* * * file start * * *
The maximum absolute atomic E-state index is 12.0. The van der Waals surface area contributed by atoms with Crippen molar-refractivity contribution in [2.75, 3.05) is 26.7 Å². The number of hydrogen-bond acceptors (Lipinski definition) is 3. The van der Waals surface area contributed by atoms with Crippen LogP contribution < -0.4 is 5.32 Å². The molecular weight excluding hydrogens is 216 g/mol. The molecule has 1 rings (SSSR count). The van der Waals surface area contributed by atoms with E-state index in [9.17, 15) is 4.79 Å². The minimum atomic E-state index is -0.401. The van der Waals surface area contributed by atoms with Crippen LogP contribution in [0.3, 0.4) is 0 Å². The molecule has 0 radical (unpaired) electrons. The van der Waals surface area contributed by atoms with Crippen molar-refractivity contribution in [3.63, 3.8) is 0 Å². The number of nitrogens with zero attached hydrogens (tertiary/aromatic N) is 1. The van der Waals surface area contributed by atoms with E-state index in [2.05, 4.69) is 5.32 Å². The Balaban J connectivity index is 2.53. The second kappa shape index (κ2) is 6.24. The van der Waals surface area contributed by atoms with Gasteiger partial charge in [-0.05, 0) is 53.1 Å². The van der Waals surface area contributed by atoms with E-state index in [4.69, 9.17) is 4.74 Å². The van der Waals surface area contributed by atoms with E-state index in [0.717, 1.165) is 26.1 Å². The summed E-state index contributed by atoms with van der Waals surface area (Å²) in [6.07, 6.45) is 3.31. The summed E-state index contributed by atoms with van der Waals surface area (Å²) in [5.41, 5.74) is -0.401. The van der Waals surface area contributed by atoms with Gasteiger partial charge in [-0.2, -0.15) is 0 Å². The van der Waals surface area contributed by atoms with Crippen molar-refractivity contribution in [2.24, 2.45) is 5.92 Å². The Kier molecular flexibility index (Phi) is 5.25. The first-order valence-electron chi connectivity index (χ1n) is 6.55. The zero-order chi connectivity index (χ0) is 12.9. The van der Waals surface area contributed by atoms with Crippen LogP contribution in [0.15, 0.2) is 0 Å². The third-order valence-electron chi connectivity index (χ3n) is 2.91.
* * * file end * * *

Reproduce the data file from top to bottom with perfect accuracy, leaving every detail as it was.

The maximum absolute atomic E-state index is 12.0. The van der Waals surface area contributed by atoms with Crippen molar-refractivity contribution in [2.75, 3.05) is 26.7 Å². The number of hydrogen-bond acceptors (Lipinski definition) is 3. The van der Waals surface area contributed by atoms with Crippen LogP contribution < -0.4 is 5.32 Å². The molecular weight excluding hydrogens is 216 g/mol. The molecule has 1 rings (SSSR count). The van der Waals surface area contributed by atoms with E-state index in [9.17, 15) is 4.79 Å². The minimum atomic E-state index is -0.401. The van der Waals surface area contributed by atoms with Crippen LogP contribution in [0.3, 0.4) is 0 Å². The molecule has 0 radical (unpaired) electrons. The van der Waals surface area contributed by atoms with Crippen molar-refractivity contribution in [3.63, 3.8) is 0 Å². The number of nitrogens with zero attached hydrogens (tertiary/aromatic N) is 1. The van der Waals surface area contributed by atoms with E-state index in [2.05, 4.69) is 5.32 Å². The Balaban J connectivity index is 2.53. The second kappa shape index (κ2) is 6.24. The van der Waals surface area contributed by atoms with Gasteiger partial charge in [-0.05, 0) is 53.1 Å². The van der Waals surface area contributed by atoms with E-state index in [4.69, 9.17) is 4.74 Å². The van der Waals surface area contributed by atoms with E-state index in [0.717, 1.165) is 26.1 Å². The summed E-state index contributed by atoms with van der Waals surface area (Å²) in [6.07, 6.45) is 3.31. The summed E-state index contributed by atoms with van der Waals surface area (Å²) in [5.41, 5.74) is -0.401. The van der Waals surface area contributed by atoms with Gasteiger partial charge in [-0.2, -0.15) is 0 Å². The van der Waals surface area contributed by atoms with Crippen molar-refractivity contribution in [2.24, 2.45) is 5.92 Å². The Kier molecular flexibility index (Phi) is 5.25. The first-order valence-electron chi connectivity index (χ1n) is 6.55. The zero-order chi connectivity index (χ0) is 12.9. The van der Waals surface area contributed by atoms with Crippen LogP contribution in [0.15, 0.2) is 0 Å². The third-order valence-electron chi connectivity index (χ3n) is 2.91.